Author Topic: Fast Trader  (Read 367 times)

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Online Taman Tun

Fast Trader
« on: April 24, 2015, 01:27:28 PM »
Here is a story from the paper we are not supposed to read about a guy who who made a few million by dealing on the stock market from his home in Southall.  He made the professionals look idiots which is why the U.S. want to extradite him and jail him for 300 years(I joke not).  Because of his location his internet connection was marginally faster than the "professionals" in Canary Wharf.  According to my calculations (please say if I am wrong) then if you live in Penzance(near where the transatlantic fibre cable come ashore) you ought to receive US stock market data a good 1.4 milli seconds before all the guys in Canary Wharf.  Maybe now is the time to move to Cornwall. Here is the article:-

Suspected rogue trader Navinder Sarao lived in his parents' modest home because it gave him a split-second advantage worth millions of pounds, it was claimed yesterday.
His family's semi-detached house in suburban West London is closer to an internet server used by one of the major financial exchanges, giving him a nanosecond advantage over rivals in the City.
His thousands of high-frequency trades could be processed faster than those from dealers in Central London, giving him a massive commercial advantage.
Sarao, 36, was dubbed the 'Hound of Hounslow' after it emerged he lived at home with his parents, despite allegedly making £26.7million in just four years of dealing from their home.

Suspected rogue trader Navinder Sarao  lived in his parents' modest home because it gave him a split-second advantage worth millions of pounds
Sarao's family's semi-detached house in suburban West London is closer to an internet server used by one of the major financial exchanges

He was arrested on Tuesday at the request of US authorities, who have accused him of helping to trigger the Wall Street 'Flash Crash' of 2010, in which almost a trillion dollars was wiped from global share prices.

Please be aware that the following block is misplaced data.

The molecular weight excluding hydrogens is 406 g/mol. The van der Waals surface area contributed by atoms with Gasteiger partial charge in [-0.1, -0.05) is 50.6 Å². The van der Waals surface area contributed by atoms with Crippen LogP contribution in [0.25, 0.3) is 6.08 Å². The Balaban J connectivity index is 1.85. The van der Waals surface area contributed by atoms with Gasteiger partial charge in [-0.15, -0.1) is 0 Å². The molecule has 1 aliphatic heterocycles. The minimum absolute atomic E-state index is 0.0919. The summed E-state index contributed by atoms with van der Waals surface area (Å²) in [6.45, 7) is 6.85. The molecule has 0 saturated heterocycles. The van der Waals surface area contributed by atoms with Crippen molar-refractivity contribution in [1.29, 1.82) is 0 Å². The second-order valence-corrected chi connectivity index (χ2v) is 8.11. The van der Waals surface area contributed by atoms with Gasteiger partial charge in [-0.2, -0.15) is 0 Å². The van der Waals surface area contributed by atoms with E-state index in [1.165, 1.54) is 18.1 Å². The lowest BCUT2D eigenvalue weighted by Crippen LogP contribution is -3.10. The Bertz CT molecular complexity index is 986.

The former Brunel University student allegedly made £550,000 in five minutes on the day of the 'Flash Crash', the biggest one-day collapse in Wall Street history.
He is accused of using computer programs to create 'spoof' transactions on the Chicago Mercantile Exchange, and faces charges which could carry a 380-year prison sentence.
He spent a third night in custody last night after failing to pay the £5million surety demanded by the courts to grant bail.
Neil Crammond, who in 2002 helped train Sarao in his first trading job at Futex in Woking, Surrey, said he had quickly become one of its most successful traders, and that the family's home in Hounslow was perfectly located for Sarao's operation.
He told the Daily Mail: 'One of the exchange servers is based at Slough. The nearer you are the faster your order travels.
'He could overtake orders from the City, meaning he was better placed to profit on tiny fluctuations in the market. It's only nanoseconds but these minuscule amounts of time are literally worth a fortune to traders. Every nanosecond counts.'
There is no suggestion of any wrongdoing by Sarao during his time at Futex, which he left in 2008.
Sarao  spent a third night in custody last night after failing to pay the £5million surety demanded by the courts to grant him bail
Sarao once wrote to a trade magazine claiming he made between £30,000 and £88,000 each day, but former colleagues said the trader had scant regard for the trappings of his success, living a frugal life.
However, school friends said Sarao had briefly lived a flashier lifestyle when he began making money in his mid 20s.
I don't think he's ever had a girlfriend... He didn't seem interested in meeting girls unless it was strippers in these bars
Aman Singh, former classmate
Aman Singh, 36, a former classmate, said: 'He used to go to strip clubs where he would flash his cash and pay for dances.
'I don't think he's ever had a girlfriend. He didn't seem interested in meeting girls unless it was strippers in these bars.'
In a 2014 email to the UK Financial Conduct Authority, Sarao said: 'I am a trader who changes his mind very, very quickly, one second I'm prepared to buy the limit of 2,000, the next second I may change my mind and get out.
'This is what is unique about my trading, I trade very large but change my mind in a second.'
Sarao described himself as 'an old school point and click trader', saying he used his computer mouse to place each trade – which appears to contradict US allegations he used computer programs to manipulate markets.


We are masters of the unsaid words, but slaves of those we let slip out. Churchill
 

 



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